Ryan Albrecht | Pinterest engineer, Growth

At Pinterest we know performance is a feature. Countless experiments have shown that when Pinners have a smooth and responsive experience they find more creative ideas for their life. But there’s a problem: as our web app has grown in complexity, the size of JavaScript Pinners download has ballooned. All this code slows down the page, and it’s often there ‘just in case’ a button or feature is clicked.

To help us analyze our code and apply familiar techniques to speed up the site, we built a new tool, Bonsai, a Webpack analyzer that helps reduce dependency trees. Today we’re releasing Bonsai as an open source project, available now on GitHub. In this post we’ll cover the challenges we faced with a JavaScript-heavy site and how Bonsai helps reduce page load times.

How we got here

The story unfolds, as many do, by looking at some dashboards and metrics. At Pinterest we measure the performance and efficiency of our website all the time. We have automated systems and analytics that tell us how fast the site is loading for Pinners around the world, alerts that fire if we go over our budgets and helper widgets that make things fast by default. Our dashboard, however, showed that over time small features were growing larger, and the total amount of JavaScript we sent to browsers was increasing. More JavaScript means longer page load metrics and a worse experience for Pinners.

Code splitting

Code splitting is a well known technique that can improve page load time on JavaScript-heavy websites. Fundamentally, it’s about separating JavaScript code into multiple bundles, which is better for users who only download the JavaScript needed to show the current page.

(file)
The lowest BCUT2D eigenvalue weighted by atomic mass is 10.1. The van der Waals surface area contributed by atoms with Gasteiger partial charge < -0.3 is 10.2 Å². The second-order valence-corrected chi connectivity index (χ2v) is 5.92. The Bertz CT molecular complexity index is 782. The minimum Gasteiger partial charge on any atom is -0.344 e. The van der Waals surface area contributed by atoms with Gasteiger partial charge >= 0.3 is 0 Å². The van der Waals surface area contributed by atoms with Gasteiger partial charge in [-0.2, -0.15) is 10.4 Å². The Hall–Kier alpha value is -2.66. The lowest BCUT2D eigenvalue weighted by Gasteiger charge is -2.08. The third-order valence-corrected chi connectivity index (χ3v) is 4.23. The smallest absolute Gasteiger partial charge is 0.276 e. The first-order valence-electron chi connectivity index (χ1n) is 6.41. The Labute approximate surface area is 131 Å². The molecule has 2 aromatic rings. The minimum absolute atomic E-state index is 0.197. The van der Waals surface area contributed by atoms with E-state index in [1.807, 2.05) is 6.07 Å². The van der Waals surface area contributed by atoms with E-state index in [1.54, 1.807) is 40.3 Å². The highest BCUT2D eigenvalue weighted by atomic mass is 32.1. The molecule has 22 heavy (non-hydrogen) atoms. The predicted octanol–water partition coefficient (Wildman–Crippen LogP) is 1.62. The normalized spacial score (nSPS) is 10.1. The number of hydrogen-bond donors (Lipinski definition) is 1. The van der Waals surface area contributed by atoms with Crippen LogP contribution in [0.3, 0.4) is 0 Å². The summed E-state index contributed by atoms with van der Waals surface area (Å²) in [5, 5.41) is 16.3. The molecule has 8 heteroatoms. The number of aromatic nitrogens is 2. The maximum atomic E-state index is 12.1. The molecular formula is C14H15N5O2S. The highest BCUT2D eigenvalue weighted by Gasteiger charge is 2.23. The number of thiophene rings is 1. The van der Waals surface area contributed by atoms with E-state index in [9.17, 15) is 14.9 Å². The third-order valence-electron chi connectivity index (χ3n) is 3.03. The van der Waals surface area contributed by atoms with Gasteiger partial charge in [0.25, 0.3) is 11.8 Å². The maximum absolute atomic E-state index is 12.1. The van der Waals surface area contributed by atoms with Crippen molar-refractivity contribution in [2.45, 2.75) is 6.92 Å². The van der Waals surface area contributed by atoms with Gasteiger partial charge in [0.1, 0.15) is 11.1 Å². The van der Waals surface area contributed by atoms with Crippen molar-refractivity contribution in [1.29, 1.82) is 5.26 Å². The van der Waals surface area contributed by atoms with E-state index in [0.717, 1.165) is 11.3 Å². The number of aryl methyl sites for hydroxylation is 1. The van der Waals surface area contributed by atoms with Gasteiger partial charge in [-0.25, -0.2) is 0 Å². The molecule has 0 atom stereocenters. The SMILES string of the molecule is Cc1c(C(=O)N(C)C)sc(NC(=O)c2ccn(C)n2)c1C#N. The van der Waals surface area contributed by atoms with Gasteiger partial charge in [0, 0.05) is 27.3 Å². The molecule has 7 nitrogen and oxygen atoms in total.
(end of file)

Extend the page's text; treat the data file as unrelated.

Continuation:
We use Webpack to build and split our JavaScript bundles at the page level since we switched to React last year. It’s easy with React-router, and pages offer a natural seam for code splitting and asynchronous loading. It also made loading pages much faster! We wanted to realize those same wins again by splitting features out from inside our pages. It was just a matter of finding more seams.

Bonsai, a Webpack analyzer

This is where Bonsai comes in. Bonsai is a Webpack analyzer that reveals big modules by analyzing the dependencies of the modules in a project and tracking the relative weight in bytes they add to the page. It helps trim dependency trees.

As examples, here are some challenges we found in our front end code, and the different approaches we used to resolve them:

  • We converted some big advertiser workflows within www.pinterest.com to be lazy-loaded.
  • We found pages that were using a single method from a huge helper library and split out that method so we no longer download the whole library.
  • We removed React context providers from the page root where there are no children interested in the data.

Some of the things we found required simple changes for a huge impact, while others were bigger projects. We’ve found it’s much easier to remove or defer loading code once you know where the critical bottlenecks are.

You can find the code and documentation on GitHub, and please share your own success stories below, along with issues or pull requests over on GitHub.

Acknowledgements: Thanks to Jason Chalecki, John Mogielnicki and the rest of the Growth team for all the feedback and testing.

Pinterest Engineering Blog

Inventive engineers building the first visual discovery engine, 200 billion ideas and counting.

Pinterest Engineering

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https://medium.com/pinterest-engineering | Inventive engineers building the first visual discovery engine | https://careers.pinterest.com/

Pinterest Engineering Blog

Inventive engineers building the first visual discovery engine, 200 billion ideas and counting.

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